Case Study Report: 3

Opening Statement: This case reports on a woman with a long history of alcoholism who experienced a significant relapse during the naltrexone protocol but was able to return to sobriety. In addition, she experienced some changes in craving for sweets/chocolate on and off naltrexone. This case demonstrates that naltrexone may be able to help someone even after they go through a relapse. The possibility of other actions of naltrexone, e.g., reducing craving for sweets, is also suggested.

Patient Background Information: Ms A is a 37-year-old, divorced" white woman with a partial college education. At the time of enrollment in the naltrexone protocol, she was working part- time as a telemarketer. She did not describe a recent history of substance abuse other than alcohol. She noted alcohol consumption of a fifth of scotch, two-fifths of peach schnapps, or three bottles of wine per day. She had been consuming alcohol excessively for 3 months prior to enrollment in the study. She gave a history of mixed depressive and anxiety symptoms beginning at age 11 years. These symptoms did meet criteria for a major depressive disorder, although the chronicity of her symptoms suggests a dysthymic disorder as well. She denied symptoms of mania, psychosis, obsessive-compulsive disorder or eating disorders. She did not describe any acute or chronic medical problems. She was receiving paroxetine (Paxil), 20 mg. per day, for depression.
Her alcohol history was that of a social drinker between the ages of 23 and 27 years; at age 27 years, her consumption increased. Her first detoxification and treatment occurred at age 34. She admitted to-multiple criteria necessary for the diagnosis of alcohol dependence, including tolerance and withdrawal symptoms. She denied a family history of alcoholism or mental illness. She was admitted for detoxification and enrollment in the naltrexone study on 5/31/94 and was hospitalized until 6/23/94.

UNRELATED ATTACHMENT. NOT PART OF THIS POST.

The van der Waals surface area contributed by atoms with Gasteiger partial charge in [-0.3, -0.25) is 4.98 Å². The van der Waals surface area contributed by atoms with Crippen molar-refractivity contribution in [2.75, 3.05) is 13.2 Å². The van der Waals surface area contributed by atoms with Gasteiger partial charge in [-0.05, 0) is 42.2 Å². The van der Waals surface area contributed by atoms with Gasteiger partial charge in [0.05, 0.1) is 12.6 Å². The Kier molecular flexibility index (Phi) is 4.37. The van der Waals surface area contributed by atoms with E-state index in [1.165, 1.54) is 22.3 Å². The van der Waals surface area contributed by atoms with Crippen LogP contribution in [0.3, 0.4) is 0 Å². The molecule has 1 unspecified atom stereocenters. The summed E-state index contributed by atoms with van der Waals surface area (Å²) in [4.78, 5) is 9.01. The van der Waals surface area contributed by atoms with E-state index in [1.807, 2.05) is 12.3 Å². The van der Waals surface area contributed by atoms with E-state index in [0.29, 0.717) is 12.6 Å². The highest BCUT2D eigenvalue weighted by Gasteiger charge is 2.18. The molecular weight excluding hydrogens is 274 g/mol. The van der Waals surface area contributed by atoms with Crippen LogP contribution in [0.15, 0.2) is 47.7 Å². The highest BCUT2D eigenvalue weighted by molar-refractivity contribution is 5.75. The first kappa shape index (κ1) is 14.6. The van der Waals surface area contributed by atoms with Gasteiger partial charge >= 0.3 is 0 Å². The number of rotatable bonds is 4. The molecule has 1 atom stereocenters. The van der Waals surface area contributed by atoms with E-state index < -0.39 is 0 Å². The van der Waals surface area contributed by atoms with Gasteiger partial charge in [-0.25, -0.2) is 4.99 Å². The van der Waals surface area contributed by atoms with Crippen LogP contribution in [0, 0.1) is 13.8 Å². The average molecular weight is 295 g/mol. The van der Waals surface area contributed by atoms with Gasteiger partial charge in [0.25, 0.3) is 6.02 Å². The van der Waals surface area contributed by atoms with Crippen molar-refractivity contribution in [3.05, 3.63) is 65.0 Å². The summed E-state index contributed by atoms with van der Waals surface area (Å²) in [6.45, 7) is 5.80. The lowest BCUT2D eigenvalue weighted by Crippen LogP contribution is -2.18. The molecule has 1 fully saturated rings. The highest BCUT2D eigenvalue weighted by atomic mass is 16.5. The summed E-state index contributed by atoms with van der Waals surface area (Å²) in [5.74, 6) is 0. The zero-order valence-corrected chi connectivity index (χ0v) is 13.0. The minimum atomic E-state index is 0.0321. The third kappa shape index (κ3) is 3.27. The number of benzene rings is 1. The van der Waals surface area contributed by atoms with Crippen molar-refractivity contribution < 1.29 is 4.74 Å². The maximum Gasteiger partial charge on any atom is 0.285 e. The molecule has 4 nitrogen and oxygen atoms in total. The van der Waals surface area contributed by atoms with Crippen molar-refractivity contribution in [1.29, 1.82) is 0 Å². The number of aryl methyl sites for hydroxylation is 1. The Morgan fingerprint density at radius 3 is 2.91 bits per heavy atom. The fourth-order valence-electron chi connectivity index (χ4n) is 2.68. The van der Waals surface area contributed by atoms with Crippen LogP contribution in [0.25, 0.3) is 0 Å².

Naltrexone Treatment and Results: Ms A began 25 mg of naltrexone per day for 2 days on 6/3/94. From 6/5/94 on she received 50 mg of naltrexone per day. She did not experience side effects with naltrexone. During her inpatient treatment, she received group therapy three times per week and individual counseling using a cognitive-behavioral model. She attended AA meetings during this time as well. Following discharge, she was seen at 1- to 2-week intervals for individual counseling and was also attending AA and seeing a therapist at a local mental health center for psychotherapy. She remained on Paxil, 20 mg per day. During initial treatment with naltrexone, Ms A described that her craving for alcohol was not a problem and that her mood was good. on 8/23/94, Ms A got into a disagreement a t work and became angry. She then returned home and began to drink; she got into a verbal fight with her boyfriend and her drinking escalated. She was briefly hospitalized locally and then jailed for 2 days for trespassing. She was then admitted to our program from 9/7/94 to 10/5/94. She received naltrexone sporadically-during the relapse. During the admission', she received group and individual therapy. Since her discharge, she has not relapsed and has been attending AA two to three times per week. She briefly went off naltrexone in December 1994 because of failure to make an appointment. She described a significant increase in craving for chocolate that went away when naltrexone was restarted. As of this writing, she is sober and managing her life better and attending AA.

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